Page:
The rest of Ferguson’s argument is so much tripe, to be blunt. Firstly, the concept that Germany was the most anti-militarist country in Europe is so wildly incorrect that it is a difficult thing to even find where to begin. He bases this off a couple of ideas, the first being the presence in the German parliamentarian system of a higher percentage of socialists than any other European nation, and on the whole the socialist wings in Europe were anti-war. He then challenges the famous spirit of 1914, wherein the people of Germany supposedly exploded in euphoria at the announcement of war. Although there were far more socialists in Germany than other nations, the outcome of the vote for war would give lie to this idea that there existed a great anti-war movement in Germany’s parliament: it was unanimously in favor. Sentiment and feelings are useless without requisite action, and though there were a lot of misgivings in German government at the outbreak of war, they moved into it wholly united for the persecution of that war. Also, although the Spirit of 1914 has indeed been overblown somewhat by virtue of historical revisionism in the interwar period(tsk tsk, Mr. Hitler), this much is true: there were massive crowds in almost all major German cities, cheering the coming of the war, and although there was much apprehension to go along with the wider enthusiasm, the nation rallied as one behind the troops when the war began. Determination to see it through now that it was here was the prevailing attitude; hardly anti-militaristic, no?
So Germany wanted the war, or at least was not heartbroken to see it arrive. The British declare war and move onto the Continent on the fourth of August, after the Germans invade Belgium in their enacting of the Schlieffen plan. The concept that the German Empire posed no threat to the English is also a fallacious one, as is the idea that the continental behemoth of a post-victory Imperial Germany would have not only peacefully existed with the British, but indeed would have allowed the British Empire to continue on perhaps even into the present day. The Tirpitz plan, German’s design to attain superpower strength through naval dominance, was a direct threat to the British, whose rule of the high seas was paramount to their ability to retain their position at the top of the global pecking order. By 1914, the Germans had the second largest navy in the world, a little less than 40% smaller than the Royal Navy. The bloody nose the British were given in the opening hours of Jutland demonstrates that the German surface fleet, even without being able to strengthen to the full designs of Kaiser Wilhelm before the outbreak of war, was a dangerous opponent indeed for the Royal Navy. A swift defeat of the French(which I maintain is HIGHLY likely without the BEF’s intervention) would have allowed the Getmans access to Belgian and French ports that would have aimed that navy at the heart of the British Empire, London, in addition to the likely overtaking of French colonial holdings in Africa. To say that this would have had no effect on the global balance of power is foolish. A Germany bestriding the Channel, owning most of European Russia, and all of French North Africa knocks the British Empire right off it’s perch, and is hardly a solidifying agent in English hegemony. Mr. Ferguson’s conclusion is erroneous, naive, and wholly divorced from any kind of historical reality.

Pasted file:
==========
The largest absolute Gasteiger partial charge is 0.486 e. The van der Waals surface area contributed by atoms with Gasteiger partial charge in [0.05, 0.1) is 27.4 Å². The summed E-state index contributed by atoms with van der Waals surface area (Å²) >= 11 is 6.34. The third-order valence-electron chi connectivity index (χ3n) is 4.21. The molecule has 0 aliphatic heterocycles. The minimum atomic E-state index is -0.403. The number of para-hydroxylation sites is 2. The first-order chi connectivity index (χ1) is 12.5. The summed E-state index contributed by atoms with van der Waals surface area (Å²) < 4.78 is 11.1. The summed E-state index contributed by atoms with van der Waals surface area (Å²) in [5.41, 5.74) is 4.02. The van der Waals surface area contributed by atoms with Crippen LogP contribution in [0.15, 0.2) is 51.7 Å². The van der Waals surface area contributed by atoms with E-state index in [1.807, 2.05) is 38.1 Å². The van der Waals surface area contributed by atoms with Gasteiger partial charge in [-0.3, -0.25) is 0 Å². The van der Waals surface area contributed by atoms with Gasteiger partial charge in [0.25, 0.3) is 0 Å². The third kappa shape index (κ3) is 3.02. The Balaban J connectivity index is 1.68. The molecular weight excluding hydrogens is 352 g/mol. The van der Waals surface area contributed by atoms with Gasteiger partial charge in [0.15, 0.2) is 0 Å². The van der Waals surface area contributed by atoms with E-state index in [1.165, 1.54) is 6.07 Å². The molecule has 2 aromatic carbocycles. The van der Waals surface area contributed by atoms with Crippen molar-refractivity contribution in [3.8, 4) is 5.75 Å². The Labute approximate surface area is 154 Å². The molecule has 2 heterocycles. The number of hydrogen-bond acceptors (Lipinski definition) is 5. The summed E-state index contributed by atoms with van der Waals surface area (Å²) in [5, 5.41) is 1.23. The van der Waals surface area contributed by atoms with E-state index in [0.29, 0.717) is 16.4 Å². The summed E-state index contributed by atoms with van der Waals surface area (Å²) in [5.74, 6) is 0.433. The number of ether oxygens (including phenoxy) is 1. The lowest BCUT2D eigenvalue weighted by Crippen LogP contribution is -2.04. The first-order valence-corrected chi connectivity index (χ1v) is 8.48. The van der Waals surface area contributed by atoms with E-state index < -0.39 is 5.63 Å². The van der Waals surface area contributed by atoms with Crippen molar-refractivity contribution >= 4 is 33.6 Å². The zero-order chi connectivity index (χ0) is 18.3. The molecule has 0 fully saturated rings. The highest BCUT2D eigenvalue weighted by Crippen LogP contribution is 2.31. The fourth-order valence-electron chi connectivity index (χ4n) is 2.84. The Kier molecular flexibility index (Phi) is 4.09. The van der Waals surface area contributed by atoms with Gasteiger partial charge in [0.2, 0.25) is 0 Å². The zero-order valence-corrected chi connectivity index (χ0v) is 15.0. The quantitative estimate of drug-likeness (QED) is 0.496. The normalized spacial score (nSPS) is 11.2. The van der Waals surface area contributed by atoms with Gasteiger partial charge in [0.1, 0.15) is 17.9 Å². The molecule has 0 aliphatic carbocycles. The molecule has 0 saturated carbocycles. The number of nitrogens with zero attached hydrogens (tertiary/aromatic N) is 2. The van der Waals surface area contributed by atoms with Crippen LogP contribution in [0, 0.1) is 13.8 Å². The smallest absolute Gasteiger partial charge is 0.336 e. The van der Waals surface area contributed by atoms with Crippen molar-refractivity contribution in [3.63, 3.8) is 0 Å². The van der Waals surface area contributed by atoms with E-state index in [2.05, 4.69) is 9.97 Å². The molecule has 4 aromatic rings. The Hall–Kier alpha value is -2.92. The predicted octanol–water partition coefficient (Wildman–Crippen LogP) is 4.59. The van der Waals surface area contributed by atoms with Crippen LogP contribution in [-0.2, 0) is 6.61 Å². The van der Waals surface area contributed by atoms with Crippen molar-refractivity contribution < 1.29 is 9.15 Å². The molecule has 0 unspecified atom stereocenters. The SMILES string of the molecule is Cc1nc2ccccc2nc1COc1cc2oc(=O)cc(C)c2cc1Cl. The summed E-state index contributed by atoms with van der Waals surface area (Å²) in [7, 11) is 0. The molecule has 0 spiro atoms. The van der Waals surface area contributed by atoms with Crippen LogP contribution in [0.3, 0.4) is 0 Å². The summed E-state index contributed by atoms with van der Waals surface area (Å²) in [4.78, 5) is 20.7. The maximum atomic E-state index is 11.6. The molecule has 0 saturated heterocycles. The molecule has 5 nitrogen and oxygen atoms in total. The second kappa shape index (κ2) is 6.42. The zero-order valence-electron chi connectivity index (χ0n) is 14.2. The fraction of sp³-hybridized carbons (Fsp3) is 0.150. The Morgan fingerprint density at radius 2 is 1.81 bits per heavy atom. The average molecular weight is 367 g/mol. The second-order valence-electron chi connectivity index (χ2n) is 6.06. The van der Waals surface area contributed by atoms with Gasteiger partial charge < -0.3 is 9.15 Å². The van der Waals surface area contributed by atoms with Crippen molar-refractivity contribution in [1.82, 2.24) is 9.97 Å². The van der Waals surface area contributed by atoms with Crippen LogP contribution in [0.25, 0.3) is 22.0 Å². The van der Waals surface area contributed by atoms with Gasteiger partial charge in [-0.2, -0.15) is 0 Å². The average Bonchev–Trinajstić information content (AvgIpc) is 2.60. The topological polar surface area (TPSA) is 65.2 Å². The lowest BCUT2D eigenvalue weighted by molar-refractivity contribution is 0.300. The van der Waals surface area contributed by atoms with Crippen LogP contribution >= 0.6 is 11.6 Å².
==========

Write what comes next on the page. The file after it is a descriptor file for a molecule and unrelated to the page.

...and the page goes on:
There is nothing wrong with challenging established historical narrative, it is a central tenet of the profession to investigate narratives with a skeptical eye and it is good to possess a hunger to get to the truth. But this does not allow for baseless speculation, or for crafting a story while ignoring all evidence that would disprove your account of events. Mr. Ferguson constructs an interesting tale that does make one reconsider the history, but his conclusions are simply incorrect and frankly smack of wishful thinking for a world where the sun continues to never set on the British Empire.